「託されたものって、なに？」 (Takusa reta mono tte, nani?)
“What Was I Entrusted With?”
Obviously I have a ton of thoughts after that blockbuster finale, but first among them is a rather simple one. As we stare into the maw of what looks like quite a barren season, it strikes me that as long as anime is capable of producing series like SSSS.Dynazenon, it’s probably OK. It’s not what it was – no way. We’ll likely never see the likes of 2007 or 2012 (and maybe even 2016) again. But if there’s still a place for creators who are basically fans to exercise their brilliance, creating stories that honor the traditions of the medium and celebrate character and imagination, it will soldier on. Perhaps more than any art form I know, anime is at its best when crafted by people who truly love it.
This was not a finale that generated a lot of surprises (not even the announcement at the end). But twist endings are often the product of poorly-exposited plots, and Dynazenon was the opposite of that. This was by its nature a more straightforward story than SSSS.Gridman. If I were to oversimplify, I would say that Dynazenon is character-driven and Gridman plot-driven (though each does both very well). Gridman was all about tricking us and false realities – Dynazenon is all about very real human emotions and people being just who they seem to be (mostly).
Gauma’s fate may not be official, and his story may no even be over – he never did get to meet his princess, though there was hinting about her possible identity. But in terms of Dynazenon he’s basically dead, and that’s been telegraphed since pretty early on. His focus on apologizing to the kids seemed spot-on to me. This wasn’t their fight, and he dragged them into it for selfish reasons. Yet they wouldn’t go back, I’m guessing, and the impact he made on their lives was positive. Everything about Gauma was about rejecting hatred and embracing human connections – that was literally what estranged him from the Kaiju Eugenicists. His behavior when facing the end was very much in-character.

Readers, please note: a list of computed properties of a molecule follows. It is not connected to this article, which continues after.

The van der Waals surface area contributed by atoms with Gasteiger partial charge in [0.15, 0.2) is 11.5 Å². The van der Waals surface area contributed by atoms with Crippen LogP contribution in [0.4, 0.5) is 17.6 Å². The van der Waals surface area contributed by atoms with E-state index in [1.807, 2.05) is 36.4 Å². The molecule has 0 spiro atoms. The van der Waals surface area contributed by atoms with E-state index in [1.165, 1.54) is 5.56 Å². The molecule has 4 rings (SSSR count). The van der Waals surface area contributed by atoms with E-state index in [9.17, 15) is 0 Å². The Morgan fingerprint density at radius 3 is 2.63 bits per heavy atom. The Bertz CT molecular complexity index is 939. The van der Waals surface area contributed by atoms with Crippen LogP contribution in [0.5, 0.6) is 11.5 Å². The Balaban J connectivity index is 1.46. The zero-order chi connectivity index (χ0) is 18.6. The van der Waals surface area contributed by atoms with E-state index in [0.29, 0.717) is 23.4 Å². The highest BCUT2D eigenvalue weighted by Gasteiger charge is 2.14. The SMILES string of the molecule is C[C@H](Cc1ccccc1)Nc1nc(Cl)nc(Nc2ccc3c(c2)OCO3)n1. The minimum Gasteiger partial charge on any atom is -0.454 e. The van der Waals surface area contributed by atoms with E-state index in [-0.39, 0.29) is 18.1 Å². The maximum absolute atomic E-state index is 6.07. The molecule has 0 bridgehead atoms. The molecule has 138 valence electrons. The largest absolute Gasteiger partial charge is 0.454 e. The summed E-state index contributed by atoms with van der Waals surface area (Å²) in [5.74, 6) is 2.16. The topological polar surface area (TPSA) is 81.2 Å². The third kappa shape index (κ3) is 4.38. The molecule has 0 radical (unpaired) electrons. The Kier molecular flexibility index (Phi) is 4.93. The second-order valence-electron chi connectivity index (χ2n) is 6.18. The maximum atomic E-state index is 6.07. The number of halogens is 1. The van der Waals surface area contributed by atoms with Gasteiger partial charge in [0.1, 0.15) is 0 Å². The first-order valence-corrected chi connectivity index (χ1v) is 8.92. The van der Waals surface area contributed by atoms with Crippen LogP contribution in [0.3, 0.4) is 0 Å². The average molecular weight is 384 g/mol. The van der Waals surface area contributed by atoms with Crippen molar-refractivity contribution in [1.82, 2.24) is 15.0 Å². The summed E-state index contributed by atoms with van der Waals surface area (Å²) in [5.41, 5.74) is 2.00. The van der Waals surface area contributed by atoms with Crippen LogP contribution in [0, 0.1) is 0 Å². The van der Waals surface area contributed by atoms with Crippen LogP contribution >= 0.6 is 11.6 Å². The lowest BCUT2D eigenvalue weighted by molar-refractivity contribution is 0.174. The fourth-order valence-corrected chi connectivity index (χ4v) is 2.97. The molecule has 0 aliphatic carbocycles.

For the kids, these “scars” are in fact marks of honor – reminders that they were part of something greater than themselves. The one final gattai – with Gauma dragging himself away from death’s door to fight one last time – was suitably inspirational and spectacular, with Super Dragon King Kaiser Gridknight even getting a cape of light. And the showdown with Sizumu was suitably spectacular. Sizumu, in fact, powered-up by eating his fellow Eugenicists (voluntarily), and he proved himself to be quite a troublesome opponent. But impotent rage can only take you so far in allegorical battles like this one.
I’ve seen criticism that Sizumu and the K.E. aren’t as fully-fleshed out as Akane, and while that’s true I think it reflects the structural differences between Gridman and Dynazenon I mentioned earlier. Amemiya and team stated they wanted Dynazenon to be a very different sort of story – this is no accident. In truth Akane wasn’t just the big bad, she was the central figure in the entire story in terms of importance. The Eugenicists were the foil here – this was a story about growing up, confronting and accepting the past, and forming connections rather than isolating yourself. The big bad was just the oil for the pistons.